Alison Moore's first novel, The Lighthouse, was shortlisted for the Man Booker Prize and the National Book Awards (New Writer of the Year), winning the McKitterick Prize. Both The Lighthouse and her second novel, He Wants, were Observer Books of the Year. Her short fiction has been included in Best British Short Stories and Best British Horror anthologies, broadcast on BBC Radio 4 Extra and collected in The Pre-War House and Other Stories. She published her third novel, Death and the Seaside in 2016 and latest novel, Missing, will be published on the 15th May 2018. Born in Manchester in 1971, she lives near Nottingham with her husband Dan and son Arthur.
Interviewed by Lee Wright
In April 2016 I enrolled on a five-week course titled "Elements of Fiction," taught by the 2012 Man-Booker Prize short-listed author Alison Moore. It was the first time I had ever been in a creative writing environment, and Alison was the first “real” writer I had met.
I was in a state of awe for the first two weeks. I read her two novels, The Lighthouse and He Wants, back-to-back. I couldn’t read them fast enough. Then, by the third week, I began to calm down. I listened, I took in every element, style and approach Alison spoke to us about.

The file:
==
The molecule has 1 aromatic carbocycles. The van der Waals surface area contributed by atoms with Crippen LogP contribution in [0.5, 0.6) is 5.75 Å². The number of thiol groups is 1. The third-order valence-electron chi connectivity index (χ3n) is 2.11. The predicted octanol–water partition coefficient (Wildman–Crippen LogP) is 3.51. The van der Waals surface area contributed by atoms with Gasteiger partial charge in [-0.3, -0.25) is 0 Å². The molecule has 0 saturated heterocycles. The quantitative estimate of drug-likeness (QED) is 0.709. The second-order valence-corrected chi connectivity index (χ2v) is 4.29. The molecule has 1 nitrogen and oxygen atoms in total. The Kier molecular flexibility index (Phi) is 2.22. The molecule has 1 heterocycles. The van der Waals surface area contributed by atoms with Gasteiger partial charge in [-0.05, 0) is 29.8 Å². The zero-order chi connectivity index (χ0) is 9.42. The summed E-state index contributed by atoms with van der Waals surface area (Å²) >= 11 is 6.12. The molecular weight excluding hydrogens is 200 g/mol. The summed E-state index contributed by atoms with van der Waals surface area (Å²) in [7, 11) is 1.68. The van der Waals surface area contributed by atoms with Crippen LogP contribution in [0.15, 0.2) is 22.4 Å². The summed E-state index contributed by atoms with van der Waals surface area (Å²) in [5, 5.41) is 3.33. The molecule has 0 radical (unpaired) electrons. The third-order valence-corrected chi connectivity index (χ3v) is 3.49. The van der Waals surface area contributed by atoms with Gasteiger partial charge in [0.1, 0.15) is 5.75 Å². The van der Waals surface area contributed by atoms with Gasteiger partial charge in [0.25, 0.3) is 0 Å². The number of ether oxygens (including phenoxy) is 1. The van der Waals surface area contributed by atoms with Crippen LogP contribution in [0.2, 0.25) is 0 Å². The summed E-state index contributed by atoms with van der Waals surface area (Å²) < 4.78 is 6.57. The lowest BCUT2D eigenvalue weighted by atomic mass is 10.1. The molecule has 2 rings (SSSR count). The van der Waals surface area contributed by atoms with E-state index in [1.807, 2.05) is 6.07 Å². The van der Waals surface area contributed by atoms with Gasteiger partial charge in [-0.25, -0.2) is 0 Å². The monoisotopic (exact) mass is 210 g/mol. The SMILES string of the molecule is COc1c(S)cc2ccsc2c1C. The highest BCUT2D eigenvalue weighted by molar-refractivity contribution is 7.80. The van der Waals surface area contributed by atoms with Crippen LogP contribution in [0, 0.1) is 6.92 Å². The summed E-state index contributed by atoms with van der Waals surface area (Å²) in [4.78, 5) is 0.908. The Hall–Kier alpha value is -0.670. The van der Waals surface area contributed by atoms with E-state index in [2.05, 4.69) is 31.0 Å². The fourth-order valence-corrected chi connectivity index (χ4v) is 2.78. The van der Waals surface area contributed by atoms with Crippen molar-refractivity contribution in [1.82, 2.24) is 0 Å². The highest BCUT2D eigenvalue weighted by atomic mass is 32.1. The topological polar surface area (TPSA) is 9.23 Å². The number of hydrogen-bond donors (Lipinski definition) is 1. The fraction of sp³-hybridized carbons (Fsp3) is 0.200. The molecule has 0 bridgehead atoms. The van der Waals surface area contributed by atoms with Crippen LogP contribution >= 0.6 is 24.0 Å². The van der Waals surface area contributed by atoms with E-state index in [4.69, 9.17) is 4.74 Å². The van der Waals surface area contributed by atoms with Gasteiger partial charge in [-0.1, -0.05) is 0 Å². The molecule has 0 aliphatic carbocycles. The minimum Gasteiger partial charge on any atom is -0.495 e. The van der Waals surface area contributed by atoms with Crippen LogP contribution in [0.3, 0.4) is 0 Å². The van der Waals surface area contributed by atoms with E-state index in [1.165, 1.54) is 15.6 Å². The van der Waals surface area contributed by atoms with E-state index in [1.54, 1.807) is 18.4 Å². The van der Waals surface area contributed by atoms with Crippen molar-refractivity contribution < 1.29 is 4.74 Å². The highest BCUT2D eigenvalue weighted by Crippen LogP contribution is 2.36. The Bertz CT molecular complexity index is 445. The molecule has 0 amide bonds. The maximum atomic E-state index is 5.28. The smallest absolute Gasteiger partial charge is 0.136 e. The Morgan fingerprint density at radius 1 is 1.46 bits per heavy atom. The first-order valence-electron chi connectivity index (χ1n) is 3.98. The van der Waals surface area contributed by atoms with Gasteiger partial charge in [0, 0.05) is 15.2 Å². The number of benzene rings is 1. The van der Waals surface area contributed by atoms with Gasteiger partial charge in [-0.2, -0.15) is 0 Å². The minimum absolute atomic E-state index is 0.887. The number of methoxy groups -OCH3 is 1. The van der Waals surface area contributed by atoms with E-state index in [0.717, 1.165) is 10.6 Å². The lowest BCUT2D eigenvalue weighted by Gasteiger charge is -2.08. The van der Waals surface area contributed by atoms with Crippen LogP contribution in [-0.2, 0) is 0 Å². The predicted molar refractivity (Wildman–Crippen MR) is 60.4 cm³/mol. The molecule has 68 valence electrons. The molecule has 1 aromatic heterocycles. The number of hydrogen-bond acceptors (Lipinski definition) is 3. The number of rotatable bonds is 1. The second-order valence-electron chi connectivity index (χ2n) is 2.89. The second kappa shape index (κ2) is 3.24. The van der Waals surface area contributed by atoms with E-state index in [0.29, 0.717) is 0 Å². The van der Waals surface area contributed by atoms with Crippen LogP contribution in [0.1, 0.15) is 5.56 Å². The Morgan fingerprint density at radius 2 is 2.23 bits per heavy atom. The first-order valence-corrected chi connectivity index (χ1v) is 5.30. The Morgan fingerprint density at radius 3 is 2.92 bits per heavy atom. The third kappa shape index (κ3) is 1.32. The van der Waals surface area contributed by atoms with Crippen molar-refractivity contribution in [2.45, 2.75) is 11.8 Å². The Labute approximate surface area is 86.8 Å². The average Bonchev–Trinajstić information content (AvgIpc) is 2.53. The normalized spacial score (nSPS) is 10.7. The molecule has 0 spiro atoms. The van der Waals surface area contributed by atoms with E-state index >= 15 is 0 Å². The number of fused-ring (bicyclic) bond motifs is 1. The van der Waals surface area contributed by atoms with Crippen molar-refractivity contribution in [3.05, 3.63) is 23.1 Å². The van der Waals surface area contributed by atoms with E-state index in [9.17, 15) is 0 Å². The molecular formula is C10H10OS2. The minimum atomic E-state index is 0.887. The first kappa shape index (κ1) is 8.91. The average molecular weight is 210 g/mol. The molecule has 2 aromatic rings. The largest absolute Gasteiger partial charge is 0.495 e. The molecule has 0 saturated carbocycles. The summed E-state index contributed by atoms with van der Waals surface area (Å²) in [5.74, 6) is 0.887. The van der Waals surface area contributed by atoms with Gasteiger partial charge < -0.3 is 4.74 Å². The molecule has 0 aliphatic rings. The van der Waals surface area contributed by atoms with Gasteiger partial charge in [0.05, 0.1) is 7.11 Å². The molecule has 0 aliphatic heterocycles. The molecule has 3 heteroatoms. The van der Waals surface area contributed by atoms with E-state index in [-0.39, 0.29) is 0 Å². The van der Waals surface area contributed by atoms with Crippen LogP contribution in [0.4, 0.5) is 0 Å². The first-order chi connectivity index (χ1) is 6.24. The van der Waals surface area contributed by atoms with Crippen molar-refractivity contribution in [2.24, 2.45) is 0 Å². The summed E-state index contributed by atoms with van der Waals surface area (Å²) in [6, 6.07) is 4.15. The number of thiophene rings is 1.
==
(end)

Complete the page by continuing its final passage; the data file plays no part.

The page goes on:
One week she asked us to write a short story, gave everyone the same starting point, and expected us to read the piece out the following week. At this time, I had never tried the short story form, but with the challenge thrown down, I bought a copy of Raymond Carver’s What We Talk About, When We Talk About Love.
So, I wrote my story with Alison’s advice and Carver’s clipped style rolling around in my head. I read it out that next week (I had never read my work out aloud to anyone before, and for those reading this who find themselves in a similar position now, I can only sympathise). From what I remember, the story was heavy and far from perfect, but the comments that followed acted as a springboard. I went home and wrote another one, and another, and another.
Eventually I began to have a small slice of success, and my fiction continues to be published. There is no doubt that Alison Moore’s course was the turning point for me. Those five weeks in 2016 I won’t forget.
LW: You made the leap from writing short stories to novels with The Lighthouse in 2012. What difficulties (if any) did you encounter during the process of working on a longer project?